Authorization

Fossil fuel resurgence has already dashed Paris climate goals, says BP

BP has warned that the global consumption of fossil fuels has increased for the first time in years, delivering a blow to the Paris climate goals agreed by almost 200 countries just two years ago.
The oil major's annual review of world energy trends shows that, after years of modest decline, the appetite for oil, gas and coal increased last year due to energy-hungry countries in the developing world.
Global energy consumption in 2017 grew by its fastest rate in five years at 2.2pc, well above the 1.7pc average over the last decade and significantly higher than the 1.2pc growth recorded in 2016.
The growing demand was spurred by China where the growth in demand for energy was the strongest in the world for the seventeenth consecutive year.
China’s energy use grew by 3.1pc, spurring a dramatic 15pc increase in the use of gas and a 50pc increase in the amount of gas imported via tanker from the global market for liquefied natural gas.
Rapidly developing countries such as China and India have turned to natural gas and coal to fuel the revival in their economies, causing greenhouse gas emissions to rise by 1.6pc after three flat consecutive years.
In order to meet the Paris Accord, which aims to avert the worst consequences of climate change by limiting global warming, global emissions need to halve by 2040.
BP economist Spencer Dale said: "Even three years of flat growth was a step in the right direction, but not a big enough step in the right direction."
He added: "If carbon emissions are on a trajectory for growth - even if they are growing far less quick than they did in the past - that suggests that we are not on the path to meeting the Paris climate goals." 
Fossil fuel resurgence has already dashed Paris climate goals, says BP

Credit:
BP
Globally, the demand for gas grew by 3pc last year, its highest rate since the financial crisis, while the use of coal climbed by 1pc in its fastest rate in four years.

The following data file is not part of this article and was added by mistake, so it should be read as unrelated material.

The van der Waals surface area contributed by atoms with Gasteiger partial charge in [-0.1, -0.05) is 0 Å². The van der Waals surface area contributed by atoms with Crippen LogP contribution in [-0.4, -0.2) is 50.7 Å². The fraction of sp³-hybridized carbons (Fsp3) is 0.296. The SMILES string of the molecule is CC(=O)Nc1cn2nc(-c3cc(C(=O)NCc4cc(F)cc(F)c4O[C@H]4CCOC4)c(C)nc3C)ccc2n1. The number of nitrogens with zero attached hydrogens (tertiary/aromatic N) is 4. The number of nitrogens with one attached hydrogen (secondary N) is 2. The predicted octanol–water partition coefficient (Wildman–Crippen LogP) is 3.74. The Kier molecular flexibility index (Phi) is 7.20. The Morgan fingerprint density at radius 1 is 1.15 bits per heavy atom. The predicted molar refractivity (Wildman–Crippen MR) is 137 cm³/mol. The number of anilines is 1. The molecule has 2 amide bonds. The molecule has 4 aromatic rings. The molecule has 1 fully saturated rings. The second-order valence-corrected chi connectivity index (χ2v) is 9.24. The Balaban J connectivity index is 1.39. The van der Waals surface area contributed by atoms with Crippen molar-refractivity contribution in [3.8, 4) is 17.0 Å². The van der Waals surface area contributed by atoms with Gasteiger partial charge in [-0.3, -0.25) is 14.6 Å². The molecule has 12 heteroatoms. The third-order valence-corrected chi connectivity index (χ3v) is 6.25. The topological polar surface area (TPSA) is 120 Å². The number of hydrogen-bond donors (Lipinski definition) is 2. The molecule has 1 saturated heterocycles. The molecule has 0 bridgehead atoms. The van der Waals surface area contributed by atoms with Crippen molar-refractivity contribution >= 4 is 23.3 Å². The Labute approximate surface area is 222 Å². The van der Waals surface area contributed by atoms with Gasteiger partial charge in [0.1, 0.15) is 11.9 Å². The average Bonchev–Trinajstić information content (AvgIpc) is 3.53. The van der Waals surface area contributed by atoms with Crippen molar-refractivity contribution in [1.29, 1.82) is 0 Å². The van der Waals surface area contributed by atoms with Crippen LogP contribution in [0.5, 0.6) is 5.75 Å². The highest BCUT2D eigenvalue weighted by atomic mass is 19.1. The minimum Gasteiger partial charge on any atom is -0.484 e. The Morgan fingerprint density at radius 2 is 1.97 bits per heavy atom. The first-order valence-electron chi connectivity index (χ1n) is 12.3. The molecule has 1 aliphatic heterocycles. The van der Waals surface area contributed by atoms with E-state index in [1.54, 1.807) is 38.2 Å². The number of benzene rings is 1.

Meanwhile demand for oil, which is far more carbon intensive than other fossil fuels, grew by 1.7 million barrels a day last year, which is well above the 10-year average of around 1.1 million barrels a day.
“To put the recent strength of oil demand in context,” said Mr Dale, “average growth over the past five years is at its highest level since the height of the commodity super-cycle in 2006/2007. This despite all the talk of peak oil demand, increasing car efficiency and growth of electrical vehicles.”
He said: “All of those factors are real and are happening, but persistently low oil prices can have a very powerful offsetting effect.”
Fossil fuel resurgence has already dashed Paris climate goals, says BP

BP boss Bob Dudley has pointed the finger at the power sector to meet the Paris Climate goals

Credit:
Dominic Lipinski/PA
Oil majors face an unprecedented level of pressure from environmental groups, shareholders and world leaders to address the challenge to meet climate targets.
But despite the rising demand for carbon-rich oil BP boss Bob Dudley has pointed the finger firmly at the electricity generation sector for “the most efficient way to drive down carbon emissions in the coming decades”.
“This year’s review looks at the energy mix within the power sector for the first time, which astonishingly shows that the share of coal in the sector is unchanged from twenty years ago,” Mr Dudley said.
Mr Dale suggested that the increasing focus on electric vehicles, a trend which many believe could hurt Big Oil by drying up demand for petrol, is far less effective than a clampdown on the power sector.
“To have any chance of getting on a path consistent with meeting the Paris climate goals there will need to be significant improvements in the power sector,” he insisted.
See also:
Leave a comment
News
  • Latest
  • Read
  • Commented
Calendar Content
«    Июнь 2018    »
ПнВтСрЧтПтСбВс
 123
45678910
11121314151617
18192021222324
252627282930